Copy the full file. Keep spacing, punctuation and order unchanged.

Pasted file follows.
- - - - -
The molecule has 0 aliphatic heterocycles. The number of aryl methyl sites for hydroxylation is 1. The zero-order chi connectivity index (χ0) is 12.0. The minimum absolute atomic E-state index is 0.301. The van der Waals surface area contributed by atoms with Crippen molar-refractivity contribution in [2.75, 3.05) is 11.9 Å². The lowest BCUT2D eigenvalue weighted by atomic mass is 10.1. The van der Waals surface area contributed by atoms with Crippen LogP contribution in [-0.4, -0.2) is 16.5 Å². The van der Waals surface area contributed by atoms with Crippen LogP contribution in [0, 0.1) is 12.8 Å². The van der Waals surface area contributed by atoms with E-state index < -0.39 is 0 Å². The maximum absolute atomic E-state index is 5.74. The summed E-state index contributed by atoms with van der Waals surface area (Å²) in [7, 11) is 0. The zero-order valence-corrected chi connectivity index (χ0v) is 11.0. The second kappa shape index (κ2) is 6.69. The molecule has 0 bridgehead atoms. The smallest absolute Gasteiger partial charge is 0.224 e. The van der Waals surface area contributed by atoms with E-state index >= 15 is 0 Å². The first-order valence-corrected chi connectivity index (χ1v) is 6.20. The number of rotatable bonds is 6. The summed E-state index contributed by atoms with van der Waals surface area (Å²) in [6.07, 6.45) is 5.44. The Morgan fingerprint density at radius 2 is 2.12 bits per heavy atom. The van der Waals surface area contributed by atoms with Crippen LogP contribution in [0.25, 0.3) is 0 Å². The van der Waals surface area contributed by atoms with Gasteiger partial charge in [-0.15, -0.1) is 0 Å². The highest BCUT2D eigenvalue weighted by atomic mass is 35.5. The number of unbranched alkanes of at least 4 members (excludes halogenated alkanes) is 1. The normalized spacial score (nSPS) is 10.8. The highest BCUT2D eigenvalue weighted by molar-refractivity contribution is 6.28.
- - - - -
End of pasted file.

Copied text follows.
The molecule has 0 aliphatic heterocycles. The number of aryl methyl sites for hydroxylation is 1. The zero-order chi connectivity index (χ0) is 12.0. The minimum absolute atomic E-state index is 0.301. The van der Waals surface area contributed by atoms with Crippen molar-refractivity contribution in [2.75, 3.05) is 11.9 Å². The lowest BCUT2D eigenvalue weighted by atomic mass is 10.1. The van der Waals surface area contributed by atoms with Crippen LogP contribution in [-0.4, -0.2) is 16.5 Å². The van der Waals surface area contributed by atoms with Crippen LogP contribution in [0, 0.1) is 12.8 Å². The van der Waals surface area contributed by atoms with E-state index < -0.39 is 0 Å². The maximum absolute atomic E-state index is 5.74. The summed E-state index contributed by atoms with van der Waals surface area (Å²) in [7, 11) is 0. The zero-order valence-corrected chi connectivity index (χ0v) is 11.0. The second kappa shape index (κ2) is 6.69. The molecule has 0 bridgehead atoms. The smallest absolute Gasteiger partial charge is 0.224 e. The van der Waals surface area contributed by atoms with E-state index >= 15 is 0 Å². The first-order valence-corrected chi connectivity index (χ1v) is 6.20. The number of rotatable bonds is 6. The summed E-state index contributed by atoms with van der Waals surface area (Å²) in [6.07, 6.45) is 5.44. The Morgan fingerprint density at radius 2 is 2.12 bits per heavy atom. The van der Waals surface area contributed by atoms with Crippen LogP contribution in [0.25, 0.3) is 0 Å². The van der Waals surface area contributed by atoms with Gasteiger partial charge in [-0.15, -0.1) is 0 Å². The highest BCUT2D eigenvalue weighted by atomic mass is 35.5. The number of unbranched alkanes of at least 4 members (excludes halogenated alkanes) is 1. The normalized spacial score (nSPS) is 10.8. The highest BCUT2D eigenvalue weighted by molar-refractivity contribution is 6.28.